“It certainly is a threat U.S. forces will need to take into account,” Bryan Clark, a former U.S. Navy submarine officer and current senior fellow at the Center for Strategic and Budgetary Assessments. “It is large enough to carry a megaton-class nuclear weapon, although the 100 MT weapon they advertise may be too heavy. Torpedoes are generally negatively buoyant due to the weight of the engine and warhead and the lack of space for ballast tanks like a submarine would have. A really heavy warhead in this vehicle would make it difficult to control in depth without going very fast and using control surfaces to stay at depth—like an airplane. I don’t see control surfaces that would enable that approach here.”
Eric Edelman, who was the Pentagon’s top policy official during the George W. Bush administration, said one way would be to continue using U.S. special operations forces and air power to advise and back up the same Kurdish and Arab militias alongside which they’re already fighting — only now with an aim toward empowering them against attacks from Iranian-backed forces. “You have to have your own forces there behind them so they have leverage in any political negotiation,” he said.
The Center for Strategic and Budgetary Assessments estimated that total costs for the two payloads and four geo satellites, plus ground support, come to approximately $13.6 billion. Each satellite with spares and accessories is estimated to cost $1.7 billion. The Pentagon requested $1.3 billion in 2018 for SBIRS — $862 million more than was appropriated in 2017.
When we talk about gray zone coercion, or gray zone aggression, we are talking about coercion that is more intense than run-of-the-mill diplomacy but less explicit and overt than a full-on military conflict. Gray zone aggressors tend to be revisionist powers; they are actors with some grievance about the current international system. But they don't wish to pay the costs of overt aggression and full-on war, whether those costs are economic sanctions, confrontation with the U.S. alliance system, or others. And so they pursue coercion in a low-key, calibrated way. A good example is Chinese island building and expansionism in the South China Sea. China is using its power in an assertive fashion to bend the regional order to its liking, by using tools ranging from fishing boats to its maritime militia to economic coercion of its neighbors. But it is remaining well below the threshold of open war.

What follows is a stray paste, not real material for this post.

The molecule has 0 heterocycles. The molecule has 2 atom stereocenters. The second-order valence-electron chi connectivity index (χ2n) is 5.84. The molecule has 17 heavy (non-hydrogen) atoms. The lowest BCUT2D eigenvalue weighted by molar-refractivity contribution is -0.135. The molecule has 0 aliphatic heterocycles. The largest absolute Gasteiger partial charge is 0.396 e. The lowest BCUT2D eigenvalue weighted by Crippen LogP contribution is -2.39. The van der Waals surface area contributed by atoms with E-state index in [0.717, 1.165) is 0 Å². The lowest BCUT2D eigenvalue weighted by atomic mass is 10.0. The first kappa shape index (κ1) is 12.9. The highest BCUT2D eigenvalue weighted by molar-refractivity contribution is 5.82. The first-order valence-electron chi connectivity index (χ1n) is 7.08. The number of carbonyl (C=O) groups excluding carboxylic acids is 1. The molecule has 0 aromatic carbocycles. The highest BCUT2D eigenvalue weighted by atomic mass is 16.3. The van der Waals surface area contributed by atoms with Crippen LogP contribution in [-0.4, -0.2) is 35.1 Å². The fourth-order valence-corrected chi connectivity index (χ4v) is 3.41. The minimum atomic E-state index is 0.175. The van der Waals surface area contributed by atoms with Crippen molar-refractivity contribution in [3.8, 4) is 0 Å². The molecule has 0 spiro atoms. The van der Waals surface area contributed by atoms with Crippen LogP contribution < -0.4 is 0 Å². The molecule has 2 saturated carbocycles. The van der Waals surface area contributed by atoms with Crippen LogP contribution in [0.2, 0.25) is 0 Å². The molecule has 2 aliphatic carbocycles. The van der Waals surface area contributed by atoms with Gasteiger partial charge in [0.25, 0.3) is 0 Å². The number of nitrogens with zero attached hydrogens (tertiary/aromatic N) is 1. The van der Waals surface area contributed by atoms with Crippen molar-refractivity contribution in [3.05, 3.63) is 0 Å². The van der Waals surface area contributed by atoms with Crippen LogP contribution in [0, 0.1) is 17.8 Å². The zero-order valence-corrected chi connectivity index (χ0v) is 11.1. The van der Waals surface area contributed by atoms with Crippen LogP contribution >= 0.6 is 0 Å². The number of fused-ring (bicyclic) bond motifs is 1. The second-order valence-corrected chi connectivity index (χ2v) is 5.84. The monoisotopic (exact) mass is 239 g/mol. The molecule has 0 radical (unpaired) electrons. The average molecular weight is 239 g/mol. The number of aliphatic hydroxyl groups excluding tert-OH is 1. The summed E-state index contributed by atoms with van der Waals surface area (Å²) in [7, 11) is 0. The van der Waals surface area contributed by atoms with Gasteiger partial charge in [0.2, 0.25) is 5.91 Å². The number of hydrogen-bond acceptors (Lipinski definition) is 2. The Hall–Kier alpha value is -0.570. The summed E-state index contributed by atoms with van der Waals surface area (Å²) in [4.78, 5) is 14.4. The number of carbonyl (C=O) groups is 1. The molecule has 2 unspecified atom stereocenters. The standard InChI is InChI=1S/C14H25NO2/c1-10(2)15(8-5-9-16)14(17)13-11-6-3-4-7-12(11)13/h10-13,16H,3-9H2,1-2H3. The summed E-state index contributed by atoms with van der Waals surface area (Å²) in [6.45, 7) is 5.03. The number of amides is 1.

A Center for Strategic and Budgetary Assessments study released last year (and summarized in War on the Rocks) entitled Restoring American Seapower: A New Fleet Architecture for the United States Navy showed conclusively, that a navy the size of that advocated by the president in his campaign (350 ships) is warranted only if the Navy returns to Europe in force, with routine presence in both the Mediterranean and the approaches to Northern Europe. This document would have been a useful place to lay the groundwork for that return.
Is China destined to dominate the Asia-Pacific? Among U.S. allies and partners in the region, there seems to be a growing doubt that America can win the ongoing competition for influence with China, and that they must begin preparing for a regional order headed by Beijing. The challenge for America, then, is to ensure that this feeling of strategic fatalism doesn’t become a self-fulfilling prophecy.